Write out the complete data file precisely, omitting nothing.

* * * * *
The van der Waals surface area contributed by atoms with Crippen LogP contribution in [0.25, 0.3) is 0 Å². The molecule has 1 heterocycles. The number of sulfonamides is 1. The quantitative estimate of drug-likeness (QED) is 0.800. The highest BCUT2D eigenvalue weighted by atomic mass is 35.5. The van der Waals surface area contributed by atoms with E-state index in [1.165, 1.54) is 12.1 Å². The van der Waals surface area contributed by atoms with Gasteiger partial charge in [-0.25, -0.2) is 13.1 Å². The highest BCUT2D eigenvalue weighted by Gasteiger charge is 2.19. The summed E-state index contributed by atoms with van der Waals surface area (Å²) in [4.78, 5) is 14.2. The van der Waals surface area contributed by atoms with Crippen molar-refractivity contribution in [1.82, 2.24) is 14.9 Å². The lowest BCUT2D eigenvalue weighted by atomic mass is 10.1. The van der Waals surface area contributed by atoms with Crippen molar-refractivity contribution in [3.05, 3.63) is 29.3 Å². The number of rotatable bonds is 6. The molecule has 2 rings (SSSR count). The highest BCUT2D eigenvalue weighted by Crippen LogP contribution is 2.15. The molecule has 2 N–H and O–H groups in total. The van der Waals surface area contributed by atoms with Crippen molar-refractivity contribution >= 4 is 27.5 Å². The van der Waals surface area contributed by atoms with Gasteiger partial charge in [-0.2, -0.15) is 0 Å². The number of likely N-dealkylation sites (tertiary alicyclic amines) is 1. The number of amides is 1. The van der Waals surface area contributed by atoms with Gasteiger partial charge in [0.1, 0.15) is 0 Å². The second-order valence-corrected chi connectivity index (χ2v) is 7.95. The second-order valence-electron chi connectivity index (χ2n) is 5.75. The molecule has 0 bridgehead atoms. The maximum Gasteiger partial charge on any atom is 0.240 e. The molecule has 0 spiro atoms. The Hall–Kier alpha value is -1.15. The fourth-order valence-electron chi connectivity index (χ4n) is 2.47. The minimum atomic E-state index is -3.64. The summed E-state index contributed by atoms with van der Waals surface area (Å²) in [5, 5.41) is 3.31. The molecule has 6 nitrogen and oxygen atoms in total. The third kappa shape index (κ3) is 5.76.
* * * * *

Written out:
The van der Waals surface area contributed by atoms with Crippen LogP contribution in [0.25, 0.3) is 0 Å². The molecule has 1 heterocycles. The number of sulfonamides is 1. The quantitative estimate of drug-likeness (QED) is 0.800. The highest BCUT2D eigenvalue weighted by atomic mass is 35.5. The van der Waals surface area contributed by atoms with E-state index in [1.165, 1.54) is 12.1 Å². The van der Waals surface area contributed by atoms with Gasteiger partial charge in [-0.25, -0.2) is 13.1 Å². The highest BCUT2D eigenvalue weighted by Gasteiger charge is 2.19. The summed E-state index contributed by atoms with van der Waals surface area (Å²) in [4.78, 5) is 14.2. The van der Waals surface area contributed by atoms with Crippen molar-refractivity contribution in [1.82, 2.24) is 14.9 Å². The lowest BCUT2D eigenvalue weighted by atomic mass is 10.1. The van der Waals surface area contributed by atoms with Crippen molar-refractivity contribution in [3.05, 3.63) is 29.3 Å². The number of rotatable bonds is 6. The molecule has 2 rings (SSSR count). The highest BCUT2D eigenvalue weighted by Crippen LogP contribution is 2.15. The molecule has 2 N–H and O–H groups in total. The van der Waals surface area contributed by atoms with Crippen molar-refractivity contribution >= 4 is 27.5 Å². The van der Waals surface area contributed by atoms with Gasteiger partial charge in [-0.2, -0.15) is 0 Å². The number of likely N-dealkylation sites (tertiary alicyclic amines) is 1. The number of amides is 1. The van der Waals surface area contributed by atoms with Gasteiger partial charge in [0.1, 0.15) is 0 Å². The second-order valence-corrected chi connectivity index (χ2v) is 7.95. The second-order valence-electron chi connectivity index (χ2n) is 5.75. The molecule has 0 bridgehead atoms. The maximum Gasteiger partial charge on any atom is 0.240 e. The molecule has 0 spiro atoms. The Hall–Kier alpha value is -1.15. The fourth-order valence-electron chi connectivity index (χ4n) is 2.47. The minimum atomic E-state index is -3.64. The summed E-state index contributed by atoms with van der Waals surface area (Å²) in [5, 5.41) is 3.31. The molecule has 6 nitrogen and oxygen atoms in total. The third kappa shape index (κ3) is 5.76.